Quit While You’re Ahead

I’m forever telling my clients that “we’ll leave it there for today” or “that’s a good note to finish on today” when they ride an exercise well. Then they leave the lesson on a high, will remember that feeling and feel motivated to continue their hard work. It’s also a reward for the horse when they have performed well.

Unfortunately for me, I forgot my own advice last week.

I ride a mare who is very bold over jumps, but doesn’t have much respect for them and often loses her technique as she rushes. I’ve worked on slowing her down, stopping her rushing away, and used poles to teach her to flex and round her back. But she still wasn’t rounding her back over jumps, carrying her head up with a stag-like technique. So I did some research and found that putting water trays under a fence is commonly used to get the horse to lower their neck and look down. Alternatively, a pole placed diagonally across an oxer has the same effect.

I didn’t have any trays, so I tried the pole technique. We started off low, and I felt the mare really thought about the question as she was much steadier in her approach and made an improved shape over the over. I did it a few times from both canter reins, making sure she didn’t drift right as she likes to. 

Once she felt confident with the set up I made it a bit bigger and fractionally wider. Again, she was focusing nicely on it and working well. I could feel her back flexing more underneath me as we jumped.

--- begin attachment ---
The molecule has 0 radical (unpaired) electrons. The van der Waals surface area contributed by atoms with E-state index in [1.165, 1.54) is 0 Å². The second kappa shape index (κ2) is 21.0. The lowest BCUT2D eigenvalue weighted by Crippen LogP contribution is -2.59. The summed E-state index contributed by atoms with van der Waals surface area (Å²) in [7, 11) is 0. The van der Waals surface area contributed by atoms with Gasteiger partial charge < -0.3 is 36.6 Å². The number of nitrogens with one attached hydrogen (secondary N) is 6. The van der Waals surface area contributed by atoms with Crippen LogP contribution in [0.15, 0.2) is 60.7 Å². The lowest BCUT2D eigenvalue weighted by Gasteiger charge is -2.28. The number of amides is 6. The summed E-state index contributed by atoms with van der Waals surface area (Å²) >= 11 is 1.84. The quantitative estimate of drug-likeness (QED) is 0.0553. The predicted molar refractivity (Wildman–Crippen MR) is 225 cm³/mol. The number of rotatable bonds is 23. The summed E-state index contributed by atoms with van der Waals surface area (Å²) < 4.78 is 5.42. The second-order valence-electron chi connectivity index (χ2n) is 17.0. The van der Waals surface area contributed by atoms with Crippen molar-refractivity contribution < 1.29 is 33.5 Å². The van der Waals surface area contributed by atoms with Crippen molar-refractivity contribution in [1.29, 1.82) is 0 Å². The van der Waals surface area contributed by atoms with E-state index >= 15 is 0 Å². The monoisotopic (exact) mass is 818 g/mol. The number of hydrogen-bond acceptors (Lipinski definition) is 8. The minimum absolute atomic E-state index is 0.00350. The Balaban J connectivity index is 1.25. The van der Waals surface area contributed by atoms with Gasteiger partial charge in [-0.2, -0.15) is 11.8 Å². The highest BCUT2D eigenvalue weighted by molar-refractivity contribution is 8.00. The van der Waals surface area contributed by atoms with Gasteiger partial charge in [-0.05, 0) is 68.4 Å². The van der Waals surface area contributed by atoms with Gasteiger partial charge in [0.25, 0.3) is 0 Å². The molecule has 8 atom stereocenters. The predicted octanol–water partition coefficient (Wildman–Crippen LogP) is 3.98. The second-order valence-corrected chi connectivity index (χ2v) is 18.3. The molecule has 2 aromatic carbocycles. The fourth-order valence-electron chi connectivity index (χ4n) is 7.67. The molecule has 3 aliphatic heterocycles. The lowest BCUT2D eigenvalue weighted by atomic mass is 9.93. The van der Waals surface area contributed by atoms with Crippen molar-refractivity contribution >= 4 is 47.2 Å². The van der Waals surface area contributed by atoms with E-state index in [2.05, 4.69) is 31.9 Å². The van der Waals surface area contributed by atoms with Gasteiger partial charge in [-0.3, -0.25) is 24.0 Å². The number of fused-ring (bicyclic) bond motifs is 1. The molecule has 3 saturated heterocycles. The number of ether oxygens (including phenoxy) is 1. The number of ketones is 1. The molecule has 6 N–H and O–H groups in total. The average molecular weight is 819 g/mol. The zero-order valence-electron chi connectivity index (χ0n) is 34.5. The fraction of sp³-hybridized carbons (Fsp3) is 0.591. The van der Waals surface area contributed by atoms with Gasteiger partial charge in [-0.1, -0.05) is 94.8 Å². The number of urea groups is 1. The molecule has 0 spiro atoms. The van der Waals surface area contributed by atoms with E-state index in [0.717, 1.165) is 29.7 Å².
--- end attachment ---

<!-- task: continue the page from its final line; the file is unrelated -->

I’d done the jump off both reins, but decided to do it once more from the right, her weaker rein. Just to overcome that little wobble she did in the air. She approached with a really balanced canter, hocks underneath her, straight and focused.

Then I don’t know what happened. I think she thought about chipping in, but changed her mind. Which meant she didn’t pick up as well as she had been – probably a bit of complacency there too because they were only coloured poles, and the fact it was near the end of our session. Which led to her catching her front legs on the front rail, ploughing through the fence, going onto her knees, face planting the arena surface, and ejecting me out the front door. Not that I had any option really; there was nothing in front of me!

We scrambled to our feet and checked no one had seen, before I took a closer look at the mare. There was nothing visibly wrong, she just looked surprised. Once I’d tidied up the poles, I made a small cross and remounted. I gave her a trot and canter round to make sure she felt ok. Which she did, so I popped her over the cross pole. She jumped it very neatly, and we ended on a good note.

I’m really annoyed at myself for doing the jump “one last time” because she had done it 90% perfect before and I should have accepted that and moved on. The plus points are that apart from bruised egos, neither of us were hurt, and hopefully the mare will remember that coloured poles need respect as much as cross country fences and will continue to jump neatly with a better bascule so she doesn’t do a repeat performance. 

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